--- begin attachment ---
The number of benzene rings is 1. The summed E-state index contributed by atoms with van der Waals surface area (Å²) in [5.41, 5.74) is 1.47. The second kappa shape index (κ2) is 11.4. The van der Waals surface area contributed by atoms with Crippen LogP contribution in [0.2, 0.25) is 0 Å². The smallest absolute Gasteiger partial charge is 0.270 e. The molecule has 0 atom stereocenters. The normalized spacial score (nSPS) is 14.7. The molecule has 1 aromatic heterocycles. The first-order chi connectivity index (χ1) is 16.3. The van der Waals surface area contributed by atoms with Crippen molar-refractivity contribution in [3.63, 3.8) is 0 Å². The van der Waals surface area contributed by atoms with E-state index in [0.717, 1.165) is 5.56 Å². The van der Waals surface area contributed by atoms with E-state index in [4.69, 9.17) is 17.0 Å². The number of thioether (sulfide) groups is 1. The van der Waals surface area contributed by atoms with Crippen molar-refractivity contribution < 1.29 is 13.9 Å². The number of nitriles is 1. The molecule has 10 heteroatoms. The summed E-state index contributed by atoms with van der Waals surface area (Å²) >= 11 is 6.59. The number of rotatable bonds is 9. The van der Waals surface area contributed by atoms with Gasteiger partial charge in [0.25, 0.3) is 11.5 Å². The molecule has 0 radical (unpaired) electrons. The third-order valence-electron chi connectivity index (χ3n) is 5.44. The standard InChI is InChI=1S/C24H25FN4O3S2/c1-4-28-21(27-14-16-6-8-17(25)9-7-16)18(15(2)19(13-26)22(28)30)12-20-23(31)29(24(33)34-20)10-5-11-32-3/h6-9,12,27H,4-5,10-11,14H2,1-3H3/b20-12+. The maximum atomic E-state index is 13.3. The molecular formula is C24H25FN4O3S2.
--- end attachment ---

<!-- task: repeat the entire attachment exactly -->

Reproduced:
The number of benzene rings is 1. The summed E-state index contributed by atoms with van der Waals surface area (Å²) in [5.41, 5.74) is 1.47. The second kappa shape index (κ2) is 11.4. The van der Waals surface area contributed by atoms with Crippen LogP contribution in [0.2, 0.25) is 0 Å². The smallest absolute Gasteiger partial charge is 0.270 e. The molecule has 0 atom stereocenters. The normalized spacial score (nSPS) is 14.7. The molecule has 1 aromatic heterocycles. The first-order chi connectivity index (χ1) is 16.3. The van der Waals surface area contributed by atoms with Crippen molar-refractivity contribution in [3.63, 3.8) is 0 Å². The van der Waals surface area contributed by atoms with E-state index in [0.717, 1.165) is 5.56 Å². The van der Waals surface area contributed by atoms with E-state index in [4.69, 9.17) is 17.0 Å². The number of thioether (sulfide) groups is 1. The van der Waals surface area contributed by atoms with Crippen molar-refractivity contribution < 1.29 is 13.9 Å². The number of nitriles is 1. The molecule has 10 heteroatoms. The summed E-state index contributed by atoms with van der Waals surface area (Å²) >= 11 is 6.59. The number of rotatable bonds is 9. The van der Waals surface area contributed by atoms with Gasteiger partial charge in [0.25, 0.3) is 11.5 Å². The molecule has 0 radical (unpaired) electrons. The third-order valence-electron chi connectivity index (χ3n) is 5.44. The standard InChI is InChI=1S/C24H25FN4O3S2/c1-4-28-21(27-14-16-6-8-17(25)9-7-16)18(15(2)19(13-26)22(28)30)12-20-23(31)29(24(33)34-20)10-5-11-32-3/h6-9,12,27H,4-5,10-11,14H2,1-3H3/b20-12+. The maximum atomic E-state index is 13.3. The molecular formula is C24H25FN4O3S2.